• Florida Sandhill Cranes Threatened by Development

    On the west side of Duval County there are tracts of still-undeveloped land, including some large wetland areas, known as Cecil Commerce Center North. This area is part of the former Naval Air Station Cecil Field which is now owned by the City of Jacksonville. The City has declared Cecil Commerce Center to be “a significant, long-term economic development asset to the City of Jacksonville,” and plans are underway to substantially develop this area.

    The recently built FL-23, a toll road connecting I-10 to Blanding Boulevard south of Orange Park, has brought additional traffic into the area, resulting in life-threatening hazards to the wildlife that rely on these wetlands for their survival.

    Photo of Sandhill Crane family crossing New World Avenue by Jeffrey HillWe recently learned that Florida Sandhill Cranes, which are protected by the U.S. Migratory Bird Treaty Act and are listed as Threatened by Florida’s Endangered and Threatened Species Rule, are nesting in wetland areas between New World Avenue and FL 23. Unfortunately, traffic on New World Avenue is increasing, and some of the cranes attempting to cross the road to feed on the other side have been hit and killed.

    It is a conundrum. Two major businesses currently have distribution centers on this road and more developments are in the works. Distribution of goods and jobs are both important to our economy and wellbeing. Still, the City is allowing building on previously undeveloped land, sometimes on wetlands; part of a diminishing amount of land that the cranes and other wetland birds find suitable for nesting. We must find a way to balance the requirements of nature with the needs of people.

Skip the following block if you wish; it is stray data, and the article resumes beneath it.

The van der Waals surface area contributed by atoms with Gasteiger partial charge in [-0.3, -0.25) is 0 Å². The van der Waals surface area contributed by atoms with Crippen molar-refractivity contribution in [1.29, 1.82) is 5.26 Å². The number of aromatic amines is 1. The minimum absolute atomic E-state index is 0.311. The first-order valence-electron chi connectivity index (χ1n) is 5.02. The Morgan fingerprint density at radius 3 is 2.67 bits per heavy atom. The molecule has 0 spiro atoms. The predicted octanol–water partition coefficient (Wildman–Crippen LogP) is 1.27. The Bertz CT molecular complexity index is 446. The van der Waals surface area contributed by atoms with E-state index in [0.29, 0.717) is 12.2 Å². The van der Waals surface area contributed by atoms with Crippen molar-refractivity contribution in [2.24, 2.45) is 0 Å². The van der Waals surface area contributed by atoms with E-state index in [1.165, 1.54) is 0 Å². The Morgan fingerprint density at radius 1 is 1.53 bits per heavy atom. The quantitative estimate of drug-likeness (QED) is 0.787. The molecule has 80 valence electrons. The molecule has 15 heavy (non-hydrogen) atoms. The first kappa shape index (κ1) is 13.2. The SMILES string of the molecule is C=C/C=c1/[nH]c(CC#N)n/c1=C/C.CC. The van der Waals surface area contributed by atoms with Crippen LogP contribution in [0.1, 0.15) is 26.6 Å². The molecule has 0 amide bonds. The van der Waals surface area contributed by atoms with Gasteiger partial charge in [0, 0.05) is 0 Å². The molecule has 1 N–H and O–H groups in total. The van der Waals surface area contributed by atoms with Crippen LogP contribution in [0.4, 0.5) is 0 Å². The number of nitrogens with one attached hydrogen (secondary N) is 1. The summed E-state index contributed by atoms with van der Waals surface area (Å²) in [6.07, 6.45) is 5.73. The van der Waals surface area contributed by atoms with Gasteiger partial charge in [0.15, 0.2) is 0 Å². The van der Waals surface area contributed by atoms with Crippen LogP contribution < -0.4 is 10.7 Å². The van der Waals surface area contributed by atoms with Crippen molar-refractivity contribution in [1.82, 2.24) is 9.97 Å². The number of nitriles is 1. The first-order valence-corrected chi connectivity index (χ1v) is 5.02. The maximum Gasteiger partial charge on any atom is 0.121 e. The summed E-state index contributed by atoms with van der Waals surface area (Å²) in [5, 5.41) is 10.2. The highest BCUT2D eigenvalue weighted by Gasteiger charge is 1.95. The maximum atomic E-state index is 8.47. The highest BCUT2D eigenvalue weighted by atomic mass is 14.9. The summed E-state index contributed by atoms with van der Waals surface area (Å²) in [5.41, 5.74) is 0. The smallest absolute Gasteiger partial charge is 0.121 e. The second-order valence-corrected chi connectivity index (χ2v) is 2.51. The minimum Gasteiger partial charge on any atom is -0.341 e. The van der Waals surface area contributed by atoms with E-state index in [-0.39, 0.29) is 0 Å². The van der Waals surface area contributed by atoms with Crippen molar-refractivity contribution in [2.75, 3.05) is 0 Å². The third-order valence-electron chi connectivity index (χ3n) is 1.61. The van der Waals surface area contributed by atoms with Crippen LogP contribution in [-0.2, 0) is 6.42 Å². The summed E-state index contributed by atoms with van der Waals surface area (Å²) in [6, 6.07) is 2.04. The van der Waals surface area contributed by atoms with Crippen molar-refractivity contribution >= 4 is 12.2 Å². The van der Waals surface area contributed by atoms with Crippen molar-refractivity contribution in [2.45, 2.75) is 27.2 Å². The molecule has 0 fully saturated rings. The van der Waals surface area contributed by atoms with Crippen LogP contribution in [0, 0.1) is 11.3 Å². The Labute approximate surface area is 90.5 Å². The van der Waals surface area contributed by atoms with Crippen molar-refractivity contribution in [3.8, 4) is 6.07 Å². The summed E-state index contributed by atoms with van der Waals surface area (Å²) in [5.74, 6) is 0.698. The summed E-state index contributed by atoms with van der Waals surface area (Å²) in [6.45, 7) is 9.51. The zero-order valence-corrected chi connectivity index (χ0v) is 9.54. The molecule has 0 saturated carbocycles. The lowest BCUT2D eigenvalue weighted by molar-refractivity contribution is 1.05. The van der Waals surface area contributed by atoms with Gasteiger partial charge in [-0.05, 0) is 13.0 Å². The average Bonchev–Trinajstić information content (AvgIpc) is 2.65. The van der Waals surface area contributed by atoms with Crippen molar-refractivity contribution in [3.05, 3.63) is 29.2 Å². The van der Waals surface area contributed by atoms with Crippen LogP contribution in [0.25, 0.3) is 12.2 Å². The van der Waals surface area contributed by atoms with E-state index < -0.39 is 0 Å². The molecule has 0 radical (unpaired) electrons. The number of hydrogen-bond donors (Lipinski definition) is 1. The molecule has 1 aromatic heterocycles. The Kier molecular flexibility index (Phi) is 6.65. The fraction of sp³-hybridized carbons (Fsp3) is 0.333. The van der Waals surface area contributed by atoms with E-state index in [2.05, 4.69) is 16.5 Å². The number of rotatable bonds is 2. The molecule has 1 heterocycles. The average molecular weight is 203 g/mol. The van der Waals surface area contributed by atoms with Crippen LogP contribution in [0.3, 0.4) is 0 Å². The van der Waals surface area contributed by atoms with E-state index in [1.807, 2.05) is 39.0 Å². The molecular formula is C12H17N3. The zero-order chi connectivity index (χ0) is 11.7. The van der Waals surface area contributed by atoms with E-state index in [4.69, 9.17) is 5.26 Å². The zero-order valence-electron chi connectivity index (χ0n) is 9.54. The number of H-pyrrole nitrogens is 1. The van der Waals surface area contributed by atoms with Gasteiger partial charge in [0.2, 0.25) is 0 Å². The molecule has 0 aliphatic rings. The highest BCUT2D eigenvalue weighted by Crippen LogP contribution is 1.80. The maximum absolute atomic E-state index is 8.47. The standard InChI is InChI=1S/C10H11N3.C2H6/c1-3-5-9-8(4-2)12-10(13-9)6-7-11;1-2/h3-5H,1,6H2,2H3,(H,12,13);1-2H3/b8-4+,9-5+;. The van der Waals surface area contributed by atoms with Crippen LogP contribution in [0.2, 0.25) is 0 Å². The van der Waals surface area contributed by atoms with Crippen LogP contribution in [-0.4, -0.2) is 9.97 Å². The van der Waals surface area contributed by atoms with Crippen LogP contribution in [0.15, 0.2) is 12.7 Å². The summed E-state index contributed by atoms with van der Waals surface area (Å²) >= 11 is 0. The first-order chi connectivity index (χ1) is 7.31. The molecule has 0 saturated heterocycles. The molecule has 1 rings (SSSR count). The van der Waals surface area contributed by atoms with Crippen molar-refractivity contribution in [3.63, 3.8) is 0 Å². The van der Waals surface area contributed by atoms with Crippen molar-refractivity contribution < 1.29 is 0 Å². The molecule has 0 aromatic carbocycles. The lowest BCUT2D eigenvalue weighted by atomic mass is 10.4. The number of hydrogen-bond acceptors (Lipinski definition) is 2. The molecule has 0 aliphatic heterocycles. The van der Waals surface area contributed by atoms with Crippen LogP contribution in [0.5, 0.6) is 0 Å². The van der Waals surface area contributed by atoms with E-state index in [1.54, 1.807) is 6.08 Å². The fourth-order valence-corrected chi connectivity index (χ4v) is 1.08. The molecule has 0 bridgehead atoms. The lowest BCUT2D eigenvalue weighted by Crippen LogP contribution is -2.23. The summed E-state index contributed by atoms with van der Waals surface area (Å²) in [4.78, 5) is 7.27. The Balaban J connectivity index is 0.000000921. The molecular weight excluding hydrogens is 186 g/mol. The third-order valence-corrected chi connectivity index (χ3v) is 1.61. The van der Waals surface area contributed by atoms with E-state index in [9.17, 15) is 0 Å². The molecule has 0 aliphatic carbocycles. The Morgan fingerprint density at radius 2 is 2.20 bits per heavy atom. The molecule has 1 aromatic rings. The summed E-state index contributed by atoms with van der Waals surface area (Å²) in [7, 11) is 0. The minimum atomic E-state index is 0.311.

As development continues in this area and other parts of Duval County, we must let our elected representatives know that care must be taken and the needs of nature considered. Wetlands are important to our area, just as are business, jobs, and housing. Although the development plans for Cecil Commerce Center North are already finalized, we will be calling on you, our bird-loving community, to help inform the City about the consequences of potential lands lost to future development. Please consider contacting your Jacksonville City Council representative to share your concerns. Not sure what Council District you're in? Use this interactive map to find your district.

    In the meantime, we will be working to create more awareness of the plight of these Sandhill Cranes and to come up with a solution that may help slow down the traffic on New World Avenue to protect this threatened species.

    --Carolyn Antman, Conservation Director for Duval County


     
  • Fun Things To Do at Home

    With so many of us sticking close to home these days, it can be easy to get bored and feel like "there's nothing to do!" Well, we're here for you with some great ways to make your "at home" time much more fun and interesting!

     

    With all of the resources available online for learning, relaxation, and sheer fun, it's easy to make the most of your time at home!

    --Carol Bailey-White, Vice President


     
  • "Best of Us" Virtual Photo Sharing Project

    Best of Us Virtual Photo Sharing Project Cover ImageWe were sorry that we couldn't host our annual "Best of Us" Photo Sharing and Potluck Dinner last month due to the worldwide health crisis. In lieu of that event, we invited our members to share their best bird photos from the past year, and they did NOT disappoint.

    We received some stunning contributions that truly showcase our members' photographic talents as well as some fascinating bird species that we don't normally see in Northeast Florida. It was a pleasure to put them all together into this virtual photo sharing video. Enjoy!

    --Carol Bailey-White, Vice President


     
  • It's Baby Season in Northeast Florida!

    Late spring and early summer is nesting season for not only Sandhill Cranes but also nesting shorebirds, Eastern Bluebirds, and Swallow-tailed Kites, to name just a few. Here are some "baby season" updates:

    Nesting Shorebirds Need Your Help